Scott Cameron, a nerdy ex-somm, martial artist and hyper-conscious citizen, talks about his transition from the opulent world of fine dining to the more casual one of caffeination. He also clues us in on the struggles of running a small business and how he finds balance through meditation and giving back to his community.
Scott is a relentlessly curious human who enjoys taking the ordinary and encouraging it into a realm of its own genius. The production of both wine and coffee take this concept and illustrate it perfectly. They each begin with an agricultural product and find ways to elevate it to something highly revered. He spent years in the world of wine, studying (at one time considering taking the exam for Master Sommelier), traveling, tasting and, most innately for him, asking a LOT of questions. Through his restaurant career, he has worked with some of the most creative and market-driving programs in NYC – including with Matthew Lightner at Atera, Batali/Bastinanich at Babbo and Andrew Carmellini at The Dutch. This culminated a few years ago when he was offered a position that would have given him one of the most prestigious titles in the industry – overseeing the global beverage program for Jean-Georges Restaurants. He chose instead to pivot and now runs his coffee shop, Charter, out of a small space in Williamsburg, striving, in a new way, towards excellence.
On the state of the restaurant industry
The restaurant industry has changed so much. In a very general sense, it has become less about passion and obsession for producing something great – and through that process making people happy. It’s become almost entirely about visual production – more like the movie industry or the fashion industry. I always cared more about great food and making people feel good. There is also a lot of waste in the industry that is hard for me.
I can also say this – at the pinnacle of wine and restaurant service you only serve the one or two percenters. You have to think about what you’re really doing for the world in that scenario. As coffee and tea are things that nearly everyone can afford and enjoy, I now have the opportunity to create something that can be as profound as a great glass of wine but that is far more accessible.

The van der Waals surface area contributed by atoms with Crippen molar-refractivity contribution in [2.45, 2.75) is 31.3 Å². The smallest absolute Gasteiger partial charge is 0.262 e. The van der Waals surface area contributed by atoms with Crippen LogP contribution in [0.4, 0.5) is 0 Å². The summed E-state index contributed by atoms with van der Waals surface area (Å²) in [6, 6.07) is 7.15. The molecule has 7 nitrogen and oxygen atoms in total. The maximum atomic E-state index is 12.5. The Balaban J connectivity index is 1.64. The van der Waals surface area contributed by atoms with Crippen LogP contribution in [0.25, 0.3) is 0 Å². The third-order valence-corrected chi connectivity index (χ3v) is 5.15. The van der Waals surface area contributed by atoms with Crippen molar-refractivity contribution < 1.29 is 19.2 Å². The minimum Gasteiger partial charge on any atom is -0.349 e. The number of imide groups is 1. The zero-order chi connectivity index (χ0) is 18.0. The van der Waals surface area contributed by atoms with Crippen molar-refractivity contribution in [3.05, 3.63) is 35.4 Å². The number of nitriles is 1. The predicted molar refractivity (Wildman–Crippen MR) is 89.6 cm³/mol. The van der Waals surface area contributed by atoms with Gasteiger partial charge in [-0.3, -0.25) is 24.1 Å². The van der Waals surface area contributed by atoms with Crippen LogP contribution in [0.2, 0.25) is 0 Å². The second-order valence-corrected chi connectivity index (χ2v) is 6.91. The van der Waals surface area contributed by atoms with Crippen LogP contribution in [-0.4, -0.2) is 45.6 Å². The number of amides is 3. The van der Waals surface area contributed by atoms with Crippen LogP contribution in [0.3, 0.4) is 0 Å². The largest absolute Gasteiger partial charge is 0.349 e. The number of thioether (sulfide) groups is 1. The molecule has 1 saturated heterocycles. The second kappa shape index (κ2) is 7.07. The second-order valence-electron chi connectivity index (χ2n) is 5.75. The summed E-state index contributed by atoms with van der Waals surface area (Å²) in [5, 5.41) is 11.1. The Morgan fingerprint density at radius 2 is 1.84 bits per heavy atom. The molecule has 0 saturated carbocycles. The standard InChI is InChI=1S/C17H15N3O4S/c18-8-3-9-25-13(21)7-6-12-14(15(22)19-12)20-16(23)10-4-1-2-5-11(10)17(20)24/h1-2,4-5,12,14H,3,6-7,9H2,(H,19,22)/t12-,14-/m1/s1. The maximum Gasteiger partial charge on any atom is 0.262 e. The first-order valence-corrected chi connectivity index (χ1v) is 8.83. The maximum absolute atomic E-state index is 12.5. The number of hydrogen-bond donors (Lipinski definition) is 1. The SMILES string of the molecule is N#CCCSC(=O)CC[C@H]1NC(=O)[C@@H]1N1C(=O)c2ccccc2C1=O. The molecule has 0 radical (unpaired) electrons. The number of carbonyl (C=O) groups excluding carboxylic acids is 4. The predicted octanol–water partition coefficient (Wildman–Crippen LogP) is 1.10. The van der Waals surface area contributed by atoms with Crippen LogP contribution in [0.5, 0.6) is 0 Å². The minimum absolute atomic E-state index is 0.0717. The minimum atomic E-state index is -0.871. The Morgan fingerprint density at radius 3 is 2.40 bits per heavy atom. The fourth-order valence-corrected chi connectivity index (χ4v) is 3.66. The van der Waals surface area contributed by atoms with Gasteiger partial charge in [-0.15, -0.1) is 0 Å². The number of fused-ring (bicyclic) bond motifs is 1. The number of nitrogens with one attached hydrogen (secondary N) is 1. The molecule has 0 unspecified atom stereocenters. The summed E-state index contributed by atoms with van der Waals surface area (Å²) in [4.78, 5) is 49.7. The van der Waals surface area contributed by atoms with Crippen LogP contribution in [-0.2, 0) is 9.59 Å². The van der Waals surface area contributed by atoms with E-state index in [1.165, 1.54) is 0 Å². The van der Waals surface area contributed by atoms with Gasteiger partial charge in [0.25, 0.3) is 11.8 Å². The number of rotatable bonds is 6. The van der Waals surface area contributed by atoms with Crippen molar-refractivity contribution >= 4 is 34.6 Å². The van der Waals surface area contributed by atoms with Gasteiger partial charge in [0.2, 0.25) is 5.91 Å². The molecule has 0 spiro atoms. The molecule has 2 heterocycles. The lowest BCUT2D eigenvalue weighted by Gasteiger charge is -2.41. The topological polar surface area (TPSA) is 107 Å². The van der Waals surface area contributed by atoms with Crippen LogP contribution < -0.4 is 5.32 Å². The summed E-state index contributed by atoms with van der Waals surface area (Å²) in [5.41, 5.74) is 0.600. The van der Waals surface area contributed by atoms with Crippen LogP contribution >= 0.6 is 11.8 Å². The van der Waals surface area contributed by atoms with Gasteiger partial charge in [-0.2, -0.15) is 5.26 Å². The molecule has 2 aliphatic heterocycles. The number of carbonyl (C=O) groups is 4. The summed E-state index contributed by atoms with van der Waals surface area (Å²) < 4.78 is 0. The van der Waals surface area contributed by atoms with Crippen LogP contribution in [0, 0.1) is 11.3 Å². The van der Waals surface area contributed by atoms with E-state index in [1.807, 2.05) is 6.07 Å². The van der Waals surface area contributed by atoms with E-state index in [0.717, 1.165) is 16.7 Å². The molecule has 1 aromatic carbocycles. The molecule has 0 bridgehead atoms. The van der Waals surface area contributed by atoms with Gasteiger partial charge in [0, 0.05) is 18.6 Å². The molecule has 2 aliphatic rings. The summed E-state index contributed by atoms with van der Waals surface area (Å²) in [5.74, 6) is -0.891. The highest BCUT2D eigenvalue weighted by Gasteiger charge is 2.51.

On the coffee life
The trouble with the coffee life, though, is the margins. Even if I do everything perfectly, I walk away with 15 cents on the dollar. That’s a general rule of any food/beverage establishment, but in a business where the average check is $5-6 per person, you rely on volume. The crux is how much volume can you expect when perfection is a goal? The answer for me is to be more self-sufficient. I think that’s going to have to be a model for all small shops in the future. If we are to survive, we’ll need to vertically integrate. And by survive, I don’t mean merely to exist in one space for ten years. I mean so we can pay our people properly and make a profit – and hopefully to be able to do something positive outside the shop too.
On finding balance in a hectic industry
There are two things that keep me grounded and able to continue seeing the purpose in my work: inner reflection through meditation and outer service by focusing on how I can give back to my community. I train martial arts at the USA Shaolin Temple, which teaches a philosophy that is focused on what my teacher calls “action meditation.” It’s a Buddhist practice where the physical and the philosophy are inseparable. You can’t fully understand the philosophy without doing the action. Going through the motions of the action doesn’t guarantee you’ll understand the philosophy, though. This practice helps me treat everything in life and work as a meditation. Training regularly also helps me accept my flaws and find balance and perspective. It’s been a huge asset for seeing myself through challenging situations, including the decision to move out of restaurants.
On making an impact
Even after my disenchantment with the restaurant industry, it still makes me excited to go to work every day to see someone walk out with a smile. It’s so rewarding. Part of my push to become fully financially sustainable inside the shop is to be able to make an impact externally. I’ve just started roasting my own beans so that I can choose to source beans from specific farms. I’m going to be targeting countries where we can help with educating on the reduction of waste and becoming carbon negative. Fortunately, the carbon neg thing is supported by a lot of companies connected to the coffee industry. There is one importer of green coffee in particular that I just learned about and their whole mission is to be not just carbon neutral, but carbon negative. Every time they make money with someone’s product they go back and look at analytics and try to show that farm how to become less and less wasteful and reduce their footprint. We would like to be a part of that movement, to make a difference instead of just being a part of consumption.
From a local standpoint, I am working on making all food in-house, including baking. I just started roasting a few months ago. Part of my service to my customers is to be diligent in knowing everything about the companies I source from: bread, tea, packaging, everything. I need to know who they are, what they do and how they spend their money. As honest as I’ve always tried to make that process, there was always a limitation. With full integration, everything that I source can be sustainable and as equally profitable across realms as possible. I can be as un-politically connected as I can – or at least as correctly political. With intention in all aspects.